Figure 9 shows an additional embodiment of the invention wherein instead of locating the LEDs on the input face of the light guide a mask is arranged on the input face. The structured light generator has a square section kaleidoscope 96 and projection lens 98 such as described with reference to figure 6 above although an integralarrangement such as shown in figure 3 could be used as well. A mask 92 is arranged at the input face to the kaleidoscope 96 which is illuminated by LED 90 through light pipe 94. The LED 90, which may instead be replaced by an array of LEDs or other light sources, illuminates the light pipe 94 with a relatively broad wavelength range, i.e. it may be a white light source. The light pipe 94 acts as a homogeniser and ensures that the mask 92 receives uniform illumination. The mask 92 is provided with a plurality of transmissive portions so that only a part of the input face of the kaleidoscope is illuminated. The transmissive portions of the mask 92 therefore illuminate the input face of the light guide in a similar manner to the individual LEDs of the embodiments described with reference to figures 1 to 8 and all of the above mentioned advantages are therefore applicable to this embodiment of the invention.
The mask 92 may have different arrangements of transmissive windows according to the application for which the structured light generator is being used. For instance in the simplest form (not shown) the mask may comprise simply a central aperture allowing a spot to be formed at the central of the input face of the kaleidoscope effectively reproducing the system shown in Figure 1. An alternative mask shown as 92a could have a greater density of regularly spaced apertures 102 allowing for higher spot densities. Using a mask such as mask 92a allows a high density of spots to be input to the kaleidoscope but without requiring use of very small LEDs. The manufacture of mask 92a is relatively easy and accurate alignment of mask 92 is easier than alignment of an array of LEDs. LED 90 does not need so accurate alignment as the mask (or were it located at the input face of the kaleidoscope without a mask). It is sufficient that it illuminates light pipe 94 and light pipe 94 uniformly illuminates the mask 92. Therefore manufacture of the embodiment of the invention having a mask may be easier than the embodiments without.
An alternative mask 92b is shown where different portions are formed which are transmissive at different colours. For instance windows 104 may transmit light of one wavelength, say red, whilst windows 106 may transmit light of a different wavelength, say green (although the invention is applicable to wavelengths outside the visible spectrum). This would produce an array of differently coloured spots which could aid spot identification as described above. The different windows 104, 106 could be made by using different filter materials as would be readily understood by one skilled in the art. Further single LED 90 could be replaced by two LEDs operating at different wavelengths, say a red LED and green LED such that each of the two different windows 104,106 transmits radiation emitted by one LED only. Therefore with both LEDs activated a high density array of different coloured spots is projected. However were just one LED activated, say the red LED, only one set of windows would be transmissive, windows 104, and only a limited array of spots would be projected. This could be extended to a greater number of wavelengths.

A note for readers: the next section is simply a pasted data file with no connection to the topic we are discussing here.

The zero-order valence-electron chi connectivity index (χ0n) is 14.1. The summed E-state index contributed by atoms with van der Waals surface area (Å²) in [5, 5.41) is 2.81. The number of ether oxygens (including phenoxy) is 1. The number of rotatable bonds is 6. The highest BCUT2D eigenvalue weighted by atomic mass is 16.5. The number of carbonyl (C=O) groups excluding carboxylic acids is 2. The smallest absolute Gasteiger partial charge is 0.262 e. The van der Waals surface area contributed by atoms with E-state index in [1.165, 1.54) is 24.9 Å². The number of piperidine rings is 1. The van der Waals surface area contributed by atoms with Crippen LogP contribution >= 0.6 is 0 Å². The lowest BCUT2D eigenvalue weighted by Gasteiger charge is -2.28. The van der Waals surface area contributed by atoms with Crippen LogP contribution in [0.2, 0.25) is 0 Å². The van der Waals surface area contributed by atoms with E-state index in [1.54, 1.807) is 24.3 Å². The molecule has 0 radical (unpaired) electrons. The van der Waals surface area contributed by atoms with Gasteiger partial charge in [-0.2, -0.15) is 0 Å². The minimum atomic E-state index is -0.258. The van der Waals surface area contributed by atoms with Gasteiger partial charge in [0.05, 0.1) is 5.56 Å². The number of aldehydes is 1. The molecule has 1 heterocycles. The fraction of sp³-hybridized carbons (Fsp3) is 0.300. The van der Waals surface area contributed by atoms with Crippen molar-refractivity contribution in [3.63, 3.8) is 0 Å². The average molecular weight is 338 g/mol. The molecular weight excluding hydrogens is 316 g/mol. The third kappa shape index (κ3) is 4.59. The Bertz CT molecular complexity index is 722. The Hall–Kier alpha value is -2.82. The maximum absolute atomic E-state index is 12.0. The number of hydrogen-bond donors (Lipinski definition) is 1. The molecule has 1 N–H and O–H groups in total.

Mask 92c shows a mask allowing a plurality of intersecting lines to be projected on to the input face of the kaleidoscope. This would produce a pattern similar to that shown in Figure 8.
Mask 92 could be a fixed mask or the mask could comprise an electro-optical modulator such as a shutter. Individual windows in the mask could then be switched from being transmissive to non-transmissive so as to deactivate certain spots in the scene.
The light pipe 94 serves simply to guide light from the LED 90 to the mask 92 and as such can be a relatively cheap and low accuracy component, reducing system costs. The non transmissive portions of the input face of mask 92, i.e. the face receiving the light from the light pipe 94, are reflective such that non-transmitted light is reflected back into the light pipe 94 where it will reflect from the LED end of the light pipe and then be re-incident on the mask 92. As the spot diameter to spacing ratio is typically about 4:1 the transmissive portion of the mask is only around one sixteenth of its area. Re-circulating the non-transmitted light increases the efficiency of the device reducing the power requirement for the LEDs.
1. A structured light generator (2) for illuminating a scene such that light reflected from the scene can be imaged to provide range information comprising a light source (4) arranged to illuminate part of the input face of a light guide (6), the light guide comprising a tube having substantially reflective sides and being arranged together with projection optics (8) so as to project an array of distinct spots of light towards the scene.
2. A structured light generator as claimed in claim 1 wherein the light guide comprises a tube (6) having a constant cross section.
3. A structured light generator as claimed in claim 2 wherein the cross section of the tube (6) is a regular polygon.
4. A structured light generator as claimed in claim 3 wherein the tube (6) has a square cross section.
5. A structured light generator as claimed in any preceding claim wherein the cross sectional area of the light guide (6) is in the range 1 to 50mm2 or 2 to 25mm2.
6. A structured light generator as claimed in any preceding claim wherein the light guide comprises a hollow tube (6) having reflective internal surfaces.